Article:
33. Memorandum From the Under Secretary of State (Bowles) to All Chiefs of Mission1

LEADERSHIP AND SUPERVISORY RESPONSIBILITY OF THE AMBASSADOR

Background

Before World War II the Ambassador’s authority was seldom challenged by any other United States representative abroad. The limited responsibilities of the few representatives of other departments on his staff caused little difficulty.

After World War II this situation was dramatically changed by the United States new role of leadership and by the shrinking of the world through modern communications. Matters previously of domestic concern now impinged on foreign countries.

The immediate post-war years saw (1) the establishment abroad of numerous semiautonomous, strong special missions; (2) the retention and establishment of military bases and missions; and (3) the sending abroad of representatives by many Government departments and agencies.

The Ambassador during these years lacked the authority to supervise, direct or control these missions or representatives. By 1948 with the establishment of aid missions abroad largely independent of the Chief of the Diplomatic Mission, the Ambassador’s authority had reached an all-time low.

The first important step to rectify this situation was the Clay Paper of February 1951, a memorandum of understanding between State, Defense, and ECA. It established the Country Team concept and was the first clear statement of the primary position of the Ambassador with regard to the personnel of other agencies.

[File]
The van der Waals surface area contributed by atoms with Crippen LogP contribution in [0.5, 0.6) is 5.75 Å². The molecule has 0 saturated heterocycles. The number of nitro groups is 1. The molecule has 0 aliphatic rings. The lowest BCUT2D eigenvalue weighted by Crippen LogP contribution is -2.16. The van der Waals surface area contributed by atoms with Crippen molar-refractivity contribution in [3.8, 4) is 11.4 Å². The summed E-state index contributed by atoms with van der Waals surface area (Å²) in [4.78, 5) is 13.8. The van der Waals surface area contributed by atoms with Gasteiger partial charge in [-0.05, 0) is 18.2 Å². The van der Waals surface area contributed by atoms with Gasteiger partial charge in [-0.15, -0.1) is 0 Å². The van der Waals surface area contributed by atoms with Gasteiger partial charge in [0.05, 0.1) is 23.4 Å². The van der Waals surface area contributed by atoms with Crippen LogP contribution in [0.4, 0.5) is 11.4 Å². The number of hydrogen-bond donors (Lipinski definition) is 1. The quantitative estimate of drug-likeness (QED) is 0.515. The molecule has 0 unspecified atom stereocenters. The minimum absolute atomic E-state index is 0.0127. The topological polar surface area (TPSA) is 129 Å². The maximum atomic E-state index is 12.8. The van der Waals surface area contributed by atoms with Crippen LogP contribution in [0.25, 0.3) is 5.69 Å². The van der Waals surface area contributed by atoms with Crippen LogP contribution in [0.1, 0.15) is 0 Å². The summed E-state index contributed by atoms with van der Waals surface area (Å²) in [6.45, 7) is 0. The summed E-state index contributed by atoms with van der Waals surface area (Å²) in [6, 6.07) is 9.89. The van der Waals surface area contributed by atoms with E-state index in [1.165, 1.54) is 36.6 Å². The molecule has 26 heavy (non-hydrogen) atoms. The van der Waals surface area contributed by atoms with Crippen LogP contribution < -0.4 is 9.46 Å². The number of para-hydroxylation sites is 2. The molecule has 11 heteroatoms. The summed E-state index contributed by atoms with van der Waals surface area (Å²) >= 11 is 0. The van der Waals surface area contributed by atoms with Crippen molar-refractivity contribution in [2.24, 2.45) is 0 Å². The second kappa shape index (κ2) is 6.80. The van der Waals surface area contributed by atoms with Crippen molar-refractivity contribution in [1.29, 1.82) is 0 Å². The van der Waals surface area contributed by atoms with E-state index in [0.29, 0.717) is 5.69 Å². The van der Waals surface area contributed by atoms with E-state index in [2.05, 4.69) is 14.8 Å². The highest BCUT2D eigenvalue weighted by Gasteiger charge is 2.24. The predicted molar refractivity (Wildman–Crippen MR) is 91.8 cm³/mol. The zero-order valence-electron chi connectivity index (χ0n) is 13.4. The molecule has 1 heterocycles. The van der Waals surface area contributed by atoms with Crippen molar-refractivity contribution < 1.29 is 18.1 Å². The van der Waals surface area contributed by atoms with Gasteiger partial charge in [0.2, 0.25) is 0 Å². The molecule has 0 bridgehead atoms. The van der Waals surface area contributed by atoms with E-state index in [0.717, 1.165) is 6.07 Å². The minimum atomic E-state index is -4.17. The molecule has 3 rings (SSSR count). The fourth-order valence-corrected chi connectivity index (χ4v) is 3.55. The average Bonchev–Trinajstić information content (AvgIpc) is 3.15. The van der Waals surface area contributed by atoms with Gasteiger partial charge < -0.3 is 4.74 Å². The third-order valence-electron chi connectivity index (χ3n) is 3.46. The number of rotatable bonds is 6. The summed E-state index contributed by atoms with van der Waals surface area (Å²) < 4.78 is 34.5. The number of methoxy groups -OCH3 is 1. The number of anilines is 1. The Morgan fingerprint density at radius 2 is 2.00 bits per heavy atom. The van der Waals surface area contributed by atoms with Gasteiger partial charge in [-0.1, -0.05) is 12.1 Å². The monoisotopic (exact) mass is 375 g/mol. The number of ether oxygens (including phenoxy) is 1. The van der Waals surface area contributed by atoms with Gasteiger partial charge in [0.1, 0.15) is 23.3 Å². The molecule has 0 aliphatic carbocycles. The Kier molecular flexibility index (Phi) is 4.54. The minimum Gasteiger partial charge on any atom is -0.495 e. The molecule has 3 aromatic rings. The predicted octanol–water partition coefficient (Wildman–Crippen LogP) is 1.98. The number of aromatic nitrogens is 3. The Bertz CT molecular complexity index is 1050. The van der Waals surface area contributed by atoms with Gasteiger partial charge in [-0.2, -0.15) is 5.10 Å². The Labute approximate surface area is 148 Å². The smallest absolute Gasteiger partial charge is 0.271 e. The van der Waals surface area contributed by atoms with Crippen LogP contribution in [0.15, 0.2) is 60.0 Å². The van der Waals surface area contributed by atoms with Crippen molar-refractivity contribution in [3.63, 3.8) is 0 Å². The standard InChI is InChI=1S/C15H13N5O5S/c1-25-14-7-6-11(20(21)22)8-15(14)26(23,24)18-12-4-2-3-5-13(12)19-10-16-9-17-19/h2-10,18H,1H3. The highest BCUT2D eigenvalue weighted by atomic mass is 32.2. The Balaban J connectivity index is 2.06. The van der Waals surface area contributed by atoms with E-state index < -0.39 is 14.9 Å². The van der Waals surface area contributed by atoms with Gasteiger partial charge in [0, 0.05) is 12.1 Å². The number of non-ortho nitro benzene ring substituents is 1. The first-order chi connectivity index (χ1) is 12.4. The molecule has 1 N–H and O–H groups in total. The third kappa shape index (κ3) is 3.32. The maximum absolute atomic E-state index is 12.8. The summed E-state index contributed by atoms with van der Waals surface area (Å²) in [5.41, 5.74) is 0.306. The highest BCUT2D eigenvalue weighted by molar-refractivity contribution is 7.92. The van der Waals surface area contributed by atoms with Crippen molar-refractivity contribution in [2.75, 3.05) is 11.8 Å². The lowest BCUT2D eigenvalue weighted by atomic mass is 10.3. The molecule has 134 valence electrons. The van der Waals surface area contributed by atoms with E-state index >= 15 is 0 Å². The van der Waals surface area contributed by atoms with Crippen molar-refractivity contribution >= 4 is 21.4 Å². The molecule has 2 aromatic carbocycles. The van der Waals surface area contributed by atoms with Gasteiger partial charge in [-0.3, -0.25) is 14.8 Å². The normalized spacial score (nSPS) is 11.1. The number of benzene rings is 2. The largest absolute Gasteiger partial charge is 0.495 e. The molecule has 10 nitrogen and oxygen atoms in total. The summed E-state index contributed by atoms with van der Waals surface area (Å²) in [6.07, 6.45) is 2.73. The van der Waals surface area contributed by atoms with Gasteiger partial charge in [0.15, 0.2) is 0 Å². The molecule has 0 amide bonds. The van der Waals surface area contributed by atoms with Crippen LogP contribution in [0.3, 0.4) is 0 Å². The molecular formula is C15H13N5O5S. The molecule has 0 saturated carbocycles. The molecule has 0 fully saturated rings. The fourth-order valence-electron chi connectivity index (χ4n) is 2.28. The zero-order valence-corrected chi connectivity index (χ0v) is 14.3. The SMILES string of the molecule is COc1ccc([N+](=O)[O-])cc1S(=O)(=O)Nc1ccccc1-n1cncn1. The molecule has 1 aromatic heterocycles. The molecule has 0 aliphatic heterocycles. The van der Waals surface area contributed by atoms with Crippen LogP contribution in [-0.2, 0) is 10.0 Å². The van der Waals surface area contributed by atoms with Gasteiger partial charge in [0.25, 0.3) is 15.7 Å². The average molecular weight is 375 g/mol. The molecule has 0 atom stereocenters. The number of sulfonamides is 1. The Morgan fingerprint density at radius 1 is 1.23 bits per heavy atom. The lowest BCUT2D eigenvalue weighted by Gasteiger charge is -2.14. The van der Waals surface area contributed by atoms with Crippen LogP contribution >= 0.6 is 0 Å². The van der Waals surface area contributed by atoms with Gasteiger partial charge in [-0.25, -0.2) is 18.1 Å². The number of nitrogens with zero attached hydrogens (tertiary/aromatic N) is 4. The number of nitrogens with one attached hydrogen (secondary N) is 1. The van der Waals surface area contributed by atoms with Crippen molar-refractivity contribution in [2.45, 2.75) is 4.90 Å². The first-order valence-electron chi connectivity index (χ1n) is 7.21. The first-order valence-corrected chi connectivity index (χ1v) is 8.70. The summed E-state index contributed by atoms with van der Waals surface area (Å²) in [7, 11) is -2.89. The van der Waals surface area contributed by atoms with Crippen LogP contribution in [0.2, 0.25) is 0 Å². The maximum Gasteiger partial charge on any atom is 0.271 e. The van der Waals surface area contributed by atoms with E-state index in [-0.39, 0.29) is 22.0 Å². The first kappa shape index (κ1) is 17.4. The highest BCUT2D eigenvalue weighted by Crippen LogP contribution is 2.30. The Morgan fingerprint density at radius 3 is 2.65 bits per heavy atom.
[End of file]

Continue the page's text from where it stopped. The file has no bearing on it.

From 1951 to 1961 the Ambassador’s responsibility and authority were consolidated by a series of Executive Orders, Presidential letters and memoranda, and State Department instructions.

Key steps were Executive Order 10893 of November 8, 1960, the Presidential Memorandum of the same date, and the Department’s [Page 62]Circular Airgram No. 4334 of November 14, 1960. The President’s letter to all Ambassadors of May 29, 1961 was the most recent step in this development.

Philosophy

An able Ambassador is in a position greatly to improve the tone for all American officials in his country of assignment. If he has the necessary tact and skill, he can be of great help to the representatives of other U.S. Government departments and agencies in carrying out their missions. It is his task to create a satisfactory, easy working relationship with them and to encourage and support their activities in a way that will enable the Country Team to work more effectively in furthering our national objectives.

It is particularly important that an Ambassador make the representatives of other departments and agencies feel that they are an integral part of his official family. There are a number of ways by which this can be accomplished:

(1)
by making sure that they are fully informed concerning overall American objectives in the country;
(2)
by making sure that they are fully informed of the current and longer-term problems and obstacles in attaining these objectives and of the means best calculated, in the Ambassador’s judgment, to overcome these difficulties;
(3)
by having the Ambassador use his position socially and officially to assist them in accomplishing their specific missions;
(4)
by having members of the Country Team regularly attend the Ambassador’s staff meetings and members of the Embassy’s Political, Economic, and Administrative Sections attend staff meetings held by the USIA, AID and other Country Team members;
(5)
by including these Team members regularly in the small dinners or luncheons given for high-ranking officials;
(6)
by providing helpful advice and guidance while remaining sensitive to the danger and undesirability of interfering in the minutiae of their operational responsibilities;
(7)
by ensuring that the Ambassador is always available to members of the Country Team;
(8)
by ensuring that each group understands the functions and activities of the others;
(9)